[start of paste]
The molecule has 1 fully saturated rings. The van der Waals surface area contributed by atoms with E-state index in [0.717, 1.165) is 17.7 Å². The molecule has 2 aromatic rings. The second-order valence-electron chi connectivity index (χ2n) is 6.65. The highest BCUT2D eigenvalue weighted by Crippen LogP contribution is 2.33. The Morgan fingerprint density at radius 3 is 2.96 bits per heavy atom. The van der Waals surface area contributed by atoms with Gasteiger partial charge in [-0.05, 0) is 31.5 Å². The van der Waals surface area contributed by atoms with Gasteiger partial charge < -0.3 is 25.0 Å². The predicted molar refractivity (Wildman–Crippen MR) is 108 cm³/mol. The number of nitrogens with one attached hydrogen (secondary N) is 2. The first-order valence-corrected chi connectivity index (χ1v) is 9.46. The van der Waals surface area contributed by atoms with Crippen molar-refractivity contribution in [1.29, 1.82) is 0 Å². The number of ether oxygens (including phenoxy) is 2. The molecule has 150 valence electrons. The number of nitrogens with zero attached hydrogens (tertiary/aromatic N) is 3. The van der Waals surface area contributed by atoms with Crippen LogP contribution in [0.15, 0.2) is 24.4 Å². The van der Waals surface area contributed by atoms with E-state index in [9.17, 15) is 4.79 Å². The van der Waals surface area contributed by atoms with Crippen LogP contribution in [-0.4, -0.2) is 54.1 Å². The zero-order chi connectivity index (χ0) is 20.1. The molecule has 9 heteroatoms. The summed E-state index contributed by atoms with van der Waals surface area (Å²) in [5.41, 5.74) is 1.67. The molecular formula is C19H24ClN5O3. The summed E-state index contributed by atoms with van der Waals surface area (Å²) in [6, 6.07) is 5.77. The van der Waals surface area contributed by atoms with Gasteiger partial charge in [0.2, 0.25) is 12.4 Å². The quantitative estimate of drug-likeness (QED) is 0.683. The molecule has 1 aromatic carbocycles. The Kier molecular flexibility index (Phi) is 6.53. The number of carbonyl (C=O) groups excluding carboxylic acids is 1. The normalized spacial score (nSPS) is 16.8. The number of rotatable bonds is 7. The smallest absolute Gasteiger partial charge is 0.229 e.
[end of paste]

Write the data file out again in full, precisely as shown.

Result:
The molecule has 1 fully saturated rings. The van der Waals surface area contributed by atoms with E-state index in [0.717, 1.165) is 17.7 Å². The molecule has 2 aromatic rings. The second-order valence-electron chi connectivity index (χ2n) is 6.65. The highest BCUT2D eigenvalue weighted by Crippen LogP contribution is 2.33. The Morgan fingerprint density at radius 3 is 2.96 bits per heavy atom. The van der Waals surface area contributed by atoms with Gasteiger partial charge in [-0.05, 0) is 31.5 Å². The van der Waals surface area contributed by atoms with Gasteiger partial charge < -0.3 is 25.0 Å². The predicted molar refractivity (Wildman–Crippen MR) is 108 cm³/mol. The number of nitrogens with one attached hydrogen (secondary N) is 2. The first-order valence-corrected chi connectivity index (χ1v) is 9.46. The van der Waals surface area contributed by atoms with Crippen molar-refractivity contribution in [1.29, 1.82) is 0 Å². The number of ether oxygens (including phenoxy) is 2. The molecule has 150 valence electrons. The number of nitrogens with zero attached hydrogens (tertiary/aromatic N) is 3. The van der Waals surface area contributed by atoms with Crippen LogP contribution in [0.15, 0.2) is 24.4 Å². The van der Waals surface area contributed by atoms with E-state index in [9.17, 15) is 4.79 Å². The van der Waals surface area contributed by atoms with Crippen LogP contribution in [-0.4, -0.2) is 54.1 Å². The zero-order chi connectivity index (χ0) is 20.1. The molecule has 9 heteroatoms. The summed E-state index contributed by atoms with van der Waals surface area (Å²) in [5.41, 5.74) is 1.67. The molecular formula is C19H24ClN5O3. The summed E-state index contributed by atoms with van der Waals surface area (Å²) in [6, 6.07) is 5.77. The van der Waals surface area contributed by atoms with Gasteiger partial charge in [0.2, 0.25) is 12.4 Å². The quantitative estimate of drug-likeness (QED) is 0.683. The molecule has 1 aromatic carbocycles. The Kier molecular flexibility index (Phi) is 6.53. The number of carbonyl (C=O) groups excluding carboxylic acids is 1. The normalized spacial score (nSPS) is 16.8. The number of rotatable bonds is 7. The smallest absolute Gasteiger partial charge is 0.229 e.